Asthma Study for Children and Teens 6 to 17 Years Old

Why are we doing this research?

Cincinnati Children’s is conducting a research study, sometimes known as a clinical trial or clinical study, to learn if an asthma medication, given along with standard asthma care, helps to make children less likely to have asthma attacks.

Who can participate?

Children and teens 6 to 17 years old with asthma who:

  • Have had 2 or more asthma attacks in the last year


  • Are taking a daily inhaled medication


  • Asthma
  • Chest and Lungs - Respiratory Tract

What will happen in the study?

This study includes 15 study visits to Cincinnati Children’s over a 12 month period, up to 3 visits when your child has a cold, and visits when he/she has an asthma flare up.

Here are some of the things that will happen in this study:

We will ask you questions about your child’s health.

Your child will:

  • Complete breathing tests
  • Have an allergy skin test
  • Submit blood, urine and nasal samples
  • Be randomized (like flipping a coin) to either receive the study drug mepolizumab or a placebo (inactive) shot

The study team will ask you to call if your child starts to show signs of a cold and bring them in for a “cold” visit. The purpose of these visits is to collect samples soon after his/her cold starts. They will also ask you to bring them in if your child has an asthma attack after these visits.

Parents or guardians interested in having their child participate will be given a consent form that thoroughly explains all of the details of the study. A member of the study staff will review the consent form with you and will be sure that all of your questions are answered.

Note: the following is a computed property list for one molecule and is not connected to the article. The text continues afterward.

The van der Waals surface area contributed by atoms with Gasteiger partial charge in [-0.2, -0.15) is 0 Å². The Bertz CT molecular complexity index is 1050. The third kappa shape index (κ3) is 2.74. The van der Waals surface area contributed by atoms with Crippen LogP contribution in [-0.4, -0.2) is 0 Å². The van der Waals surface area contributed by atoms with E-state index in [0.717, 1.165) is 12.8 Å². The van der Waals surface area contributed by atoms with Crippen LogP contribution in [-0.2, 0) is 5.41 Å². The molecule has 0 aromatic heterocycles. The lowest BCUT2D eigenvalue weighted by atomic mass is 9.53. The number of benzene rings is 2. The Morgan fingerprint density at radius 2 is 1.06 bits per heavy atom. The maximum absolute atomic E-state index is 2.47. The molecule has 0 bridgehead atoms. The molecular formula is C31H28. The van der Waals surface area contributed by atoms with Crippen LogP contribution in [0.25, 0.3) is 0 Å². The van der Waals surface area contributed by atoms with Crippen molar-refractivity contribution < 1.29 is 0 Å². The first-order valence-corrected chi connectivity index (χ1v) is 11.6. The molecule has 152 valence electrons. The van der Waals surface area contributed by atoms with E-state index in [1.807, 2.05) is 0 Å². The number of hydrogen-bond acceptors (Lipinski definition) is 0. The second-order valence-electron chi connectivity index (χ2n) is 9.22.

What are the good things that can happen from this research?

Your child may directly benefit by receiving asthma care from an asthma specialist. You will receive information about your child’s breathing and allergen tests, as well as information about taking care of your child’s asthma.

Your child’s asthma may or may not improve while in this study, but he/she will be followed closely during the study.

Overall, the information we learn from this study may lead to study doctors having a better understanding of whether mepolizumab helps children to have fewer asthma attacks.

What are the bad things that can happen from this research?

Possible risks and discomforts will be discussed with parents or guardians interested in learning more about the study.

Will you/your child be paid to be in this research study?

Families will receive up to $1,125 over approximately 1 year (15 visits) for time and travel.


Contact Us.ICAC Study Team
Asthma Research Center
Cincinnati Children’s Hospital Medical Center
3333 Burnet Ave.
Cincinnati, OH 45229-3039

Study Doctor

Contact Us.Gurjit Khurana Hershey, MD
Asthma Research Center
Cincinnati Children’s Hospital Medical Center